This issue of US Ophthalmic Review contains a broad range of articles that will be of interest to a wide spectrum of readers. Importantly, they cover topics that are expected to have greater ramifications in the future. Indeed, the publication begins with a new ‘International Health’ section and an article by two young doctors on presbyopia in rural Kenya. It then goes on to cover key issues in glaucoma, ocular tumors, ocular surface, cornea, and age-related macular degeneration, as well as other areas.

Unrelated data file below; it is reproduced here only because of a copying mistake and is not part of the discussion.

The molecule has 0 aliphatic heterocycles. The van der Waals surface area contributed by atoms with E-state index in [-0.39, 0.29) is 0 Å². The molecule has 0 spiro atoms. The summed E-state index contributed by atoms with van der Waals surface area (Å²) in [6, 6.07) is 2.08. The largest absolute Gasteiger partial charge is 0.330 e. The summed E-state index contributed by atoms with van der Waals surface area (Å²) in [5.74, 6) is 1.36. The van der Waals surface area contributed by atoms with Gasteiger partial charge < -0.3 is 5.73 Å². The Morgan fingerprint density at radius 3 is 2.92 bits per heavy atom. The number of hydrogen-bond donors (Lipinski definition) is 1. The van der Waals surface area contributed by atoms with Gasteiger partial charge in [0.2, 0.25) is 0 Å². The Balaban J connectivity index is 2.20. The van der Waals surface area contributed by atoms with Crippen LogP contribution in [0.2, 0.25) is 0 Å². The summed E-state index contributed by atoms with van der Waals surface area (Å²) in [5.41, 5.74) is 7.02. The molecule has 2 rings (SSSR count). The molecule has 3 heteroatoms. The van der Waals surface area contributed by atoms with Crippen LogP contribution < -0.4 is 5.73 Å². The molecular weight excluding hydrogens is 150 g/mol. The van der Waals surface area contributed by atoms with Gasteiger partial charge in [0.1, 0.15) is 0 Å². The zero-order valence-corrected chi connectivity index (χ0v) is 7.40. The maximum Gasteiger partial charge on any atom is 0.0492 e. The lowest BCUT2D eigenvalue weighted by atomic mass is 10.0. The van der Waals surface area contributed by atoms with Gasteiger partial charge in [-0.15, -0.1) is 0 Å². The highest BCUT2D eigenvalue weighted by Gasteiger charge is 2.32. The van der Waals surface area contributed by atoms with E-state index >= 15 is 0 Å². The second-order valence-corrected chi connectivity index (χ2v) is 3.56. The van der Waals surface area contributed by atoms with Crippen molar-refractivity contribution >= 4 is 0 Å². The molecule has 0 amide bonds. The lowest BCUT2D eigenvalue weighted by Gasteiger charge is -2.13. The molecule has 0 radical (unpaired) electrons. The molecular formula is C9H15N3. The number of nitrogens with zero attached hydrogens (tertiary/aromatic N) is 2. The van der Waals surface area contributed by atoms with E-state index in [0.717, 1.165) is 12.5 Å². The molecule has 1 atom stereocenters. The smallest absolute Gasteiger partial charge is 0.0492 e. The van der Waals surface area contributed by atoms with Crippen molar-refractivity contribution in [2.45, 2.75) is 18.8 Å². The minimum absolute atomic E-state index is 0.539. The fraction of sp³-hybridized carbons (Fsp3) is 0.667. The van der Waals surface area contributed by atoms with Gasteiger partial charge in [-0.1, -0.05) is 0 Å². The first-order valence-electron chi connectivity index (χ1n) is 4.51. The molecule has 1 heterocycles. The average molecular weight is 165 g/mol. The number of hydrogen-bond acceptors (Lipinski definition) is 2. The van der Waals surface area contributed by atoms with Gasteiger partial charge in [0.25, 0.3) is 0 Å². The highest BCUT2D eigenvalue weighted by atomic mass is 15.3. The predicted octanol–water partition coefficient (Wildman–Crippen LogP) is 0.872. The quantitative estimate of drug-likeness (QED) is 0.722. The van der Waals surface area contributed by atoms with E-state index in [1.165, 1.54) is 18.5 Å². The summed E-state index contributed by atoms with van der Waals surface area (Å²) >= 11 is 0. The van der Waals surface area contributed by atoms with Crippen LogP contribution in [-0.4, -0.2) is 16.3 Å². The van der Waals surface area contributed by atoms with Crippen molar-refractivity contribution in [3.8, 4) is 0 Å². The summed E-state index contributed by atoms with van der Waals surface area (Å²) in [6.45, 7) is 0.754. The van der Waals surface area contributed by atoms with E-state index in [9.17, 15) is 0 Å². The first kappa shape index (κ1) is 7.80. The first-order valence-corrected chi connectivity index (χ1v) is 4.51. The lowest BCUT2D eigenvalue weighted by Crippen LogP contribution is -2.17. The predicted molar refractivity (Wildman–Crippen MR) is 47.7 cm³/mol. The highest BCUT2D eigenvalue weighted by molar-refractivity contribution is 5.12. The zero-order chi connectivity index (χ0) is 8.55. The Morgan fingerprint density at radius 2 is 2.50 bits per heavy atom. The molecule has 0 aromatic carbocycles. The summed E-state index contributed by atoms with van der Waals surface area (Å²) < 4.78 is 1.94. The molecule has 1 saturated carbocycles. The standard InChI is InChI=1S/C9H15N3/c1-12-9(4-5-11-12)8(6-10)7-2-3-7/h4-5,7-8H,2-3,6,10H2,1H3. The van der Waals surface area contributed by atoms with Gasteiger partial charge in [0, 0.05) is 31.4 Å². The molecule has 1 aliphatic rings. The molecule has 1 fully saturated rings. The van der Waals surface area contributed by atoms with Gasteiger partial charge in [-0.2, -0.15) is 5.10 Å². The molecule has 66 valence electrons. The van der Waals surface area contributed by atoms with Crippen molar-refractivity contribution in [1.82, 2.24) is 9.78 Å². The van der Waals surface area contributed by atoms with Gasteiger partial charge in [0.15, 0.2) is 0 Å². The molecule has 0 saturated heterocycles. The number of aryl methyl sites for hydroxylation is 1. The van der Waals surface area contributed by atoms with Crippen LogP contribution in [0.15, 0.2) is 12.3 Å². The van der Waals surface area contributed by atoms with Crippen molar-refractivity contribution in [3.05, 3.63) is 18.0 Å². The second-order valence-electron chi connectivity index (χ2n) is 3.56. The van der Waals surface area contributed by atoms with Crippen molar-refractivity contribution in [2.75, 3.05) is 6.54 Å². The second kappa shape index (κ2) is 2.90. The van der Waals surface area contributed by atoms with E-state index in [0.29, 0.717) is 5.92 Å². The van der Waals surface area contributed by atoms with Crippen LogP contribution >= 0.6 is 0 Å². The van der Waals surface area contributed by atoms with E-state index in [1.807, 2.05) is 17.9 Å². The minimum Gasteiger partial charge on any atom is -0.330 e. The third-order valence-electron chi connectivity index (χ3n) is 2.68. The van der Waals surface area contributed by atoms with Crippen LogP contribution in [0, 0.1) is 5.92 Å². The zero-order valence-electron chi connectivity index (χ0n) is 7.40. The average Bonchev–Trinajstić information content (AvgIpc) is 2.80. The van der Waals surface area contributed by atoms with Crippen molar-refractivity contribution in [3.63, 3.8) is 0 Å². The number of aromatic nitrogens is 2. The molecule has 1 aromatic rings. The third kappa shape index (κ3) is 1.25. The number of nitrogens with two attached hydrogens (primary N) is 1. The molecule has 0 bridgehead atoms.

Perhaps the most important aspect of the way in which we practice medicine today was the birth of tissue bioengineering and regenerative medicine, which have been predicted to become the foundation of all medicine a generation from now. These disciplines include topics such as stem cell applications, biodegradable scaffolds, gene therapy, and, eventually, the ability not just to repair tissues but to alter and improve our DNA. To this end, Bao Jian Fan, MD, PhD, and Janey L Wiggs, MD, PhD, contribute an article titled ‘DNA Sequence Variants in LOXL1 and Pseudoexfoliation Glaucoma’ in which they discuss the role of the LOXL1 (lysyl oxidase-like-1) gene in exfoliation syndrome—a systemic disease that has been reported to have a number of cardiovascular associations. Lysyl oxidase serves as both a cross-linking enzyme and a scaffolding element that ensures spatially defined deposition of elastin. The role of LOXL1 in these associations is just beginning to be explored.n This publication also includes articles and reviews covering a wide range of other areas of clinical interest. Karen M Joos, MD, PhD, and Jeffrey A Kammer, MD, review advances in glaucoma drainage implants; Cynthia Toth, MD, et al. discuss the rapidly emerging applications in high-resolution ocular imaging afforded by spectral-domain optical coherence tomography; and Paul Sternberg, Jr, MD, et al. investigate plasma-soluble Fas ligand in age-related macular degeneration. This issue also carries two papers about dry-eye symptoms from Frank Holly, MD, and Dave Patel, MD, and presents contributions on recent developments in imaging and laser technologies from Shigeru Kinoshita, MD, and Mark Tomalla, MD, respectively. All of these and many other research and clinical topics are covered in this issue of US Ophthalmic Review. The Editor hopes that the readers will continue to enjoy and benefit from the selection of articles offered.